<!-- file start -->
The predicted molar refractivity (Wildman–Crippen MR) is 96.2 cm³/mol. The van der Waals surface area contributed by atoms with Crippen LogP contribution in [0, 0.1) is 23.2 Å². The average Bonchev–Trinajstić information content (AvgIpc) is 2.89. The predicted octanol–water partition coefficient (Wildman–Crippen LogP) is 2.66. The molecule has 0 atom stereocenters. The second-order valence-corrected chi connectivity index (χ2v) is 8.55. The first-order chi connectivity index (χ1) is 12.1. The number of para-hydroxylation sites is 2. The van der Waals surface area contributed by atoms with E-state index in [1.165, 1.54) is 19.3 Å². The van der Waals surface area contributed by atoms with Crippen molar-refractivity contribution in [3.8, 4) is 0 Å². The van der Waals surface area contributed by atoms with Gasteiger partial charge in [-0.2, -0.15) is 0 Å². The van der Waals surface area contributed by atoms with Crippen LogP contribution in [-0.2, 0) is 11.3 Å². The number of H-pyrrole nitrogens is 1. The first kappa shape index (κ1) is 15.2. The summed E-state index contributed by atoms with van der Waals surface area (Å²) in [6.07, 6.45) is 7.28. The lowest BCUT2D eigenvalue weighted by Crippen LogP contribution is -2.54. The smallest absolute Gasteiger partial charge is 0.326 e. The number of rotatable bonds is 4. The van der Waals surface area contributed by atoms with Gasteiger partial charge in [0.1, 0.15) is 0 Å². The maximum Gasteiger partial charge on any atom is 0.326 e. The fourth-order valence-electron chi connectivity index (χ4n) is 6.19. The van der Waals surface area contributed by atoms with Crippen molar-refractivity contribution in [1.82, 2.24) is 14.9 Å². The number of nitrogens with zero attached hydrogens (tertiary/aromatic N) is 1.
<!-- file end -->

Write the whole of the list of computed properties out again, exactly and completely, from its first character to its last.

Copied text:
The predicted molar refractivity (Wildman–Crippen MR) is 96.2 cm³/mol. The van der Waals surface area contributed by atoms with Crippen LogP contribution in [0, 0.1) is 23.2 Å². The average Bonchev–Trinajstić information content (AvgIpc) is 2.89. The predicted octanol–water partition coefficient (Wildman–Crippen LogP) is 2.66. The molecule has 0 atom stereocenters. The second-order valence-corrected chi connectivity index (χ2v) is 8.55. The first-order chi connectivity index (χ1) is 12.1. The number of para-hydroxylation sites is 2. The van der Waals surface area contributed by atoms with E-state index in [1.165, 1.54) is 19.3 Å². The van der Waals surface area contributed by atoms with Crippen molar-refractivity contribution in [3.8, 4) is 0 Å². The van der Waals surface area contributed by atoms with Gasteiger partial charge in [-0.2, -0.15) is 0 Å². The van der Waals surface area contributed by atoms with Crippen LogP contribution in [-0.2, 0) is 11.3 Å². The number of H-pyrrole nitrogens is 1. The first kappa shape index (κ1) is 15.2. The summed E-state index contributed by atoms with van der Waals surface area (Å²) in [6.07, 6.45) is 7.28. The lowest BCUT2D eigenvalue weighted by Crippen LogP contribution is -2.54. The smallest absolute Gasteiger partial charge is 0.326 e. The number of rotatable bonds is 4. The van der Waals surface area contributed by atoms with Gasteiger partial charge in [0.1, 0.15) is 0 Å². The maximum Gasteiger partial charge on any atom is 0.326 e. The fourth-order valence-electron chi connectivity index (χ4n) is 6.19. The van der Waals surface area contributed by atoms with Crippen molar-refractivity contribution in [1.82, 2.24) is 14.9 Å². The number of nitrogens with zero attached hydrogens (tertiary/aromatic N) is 1.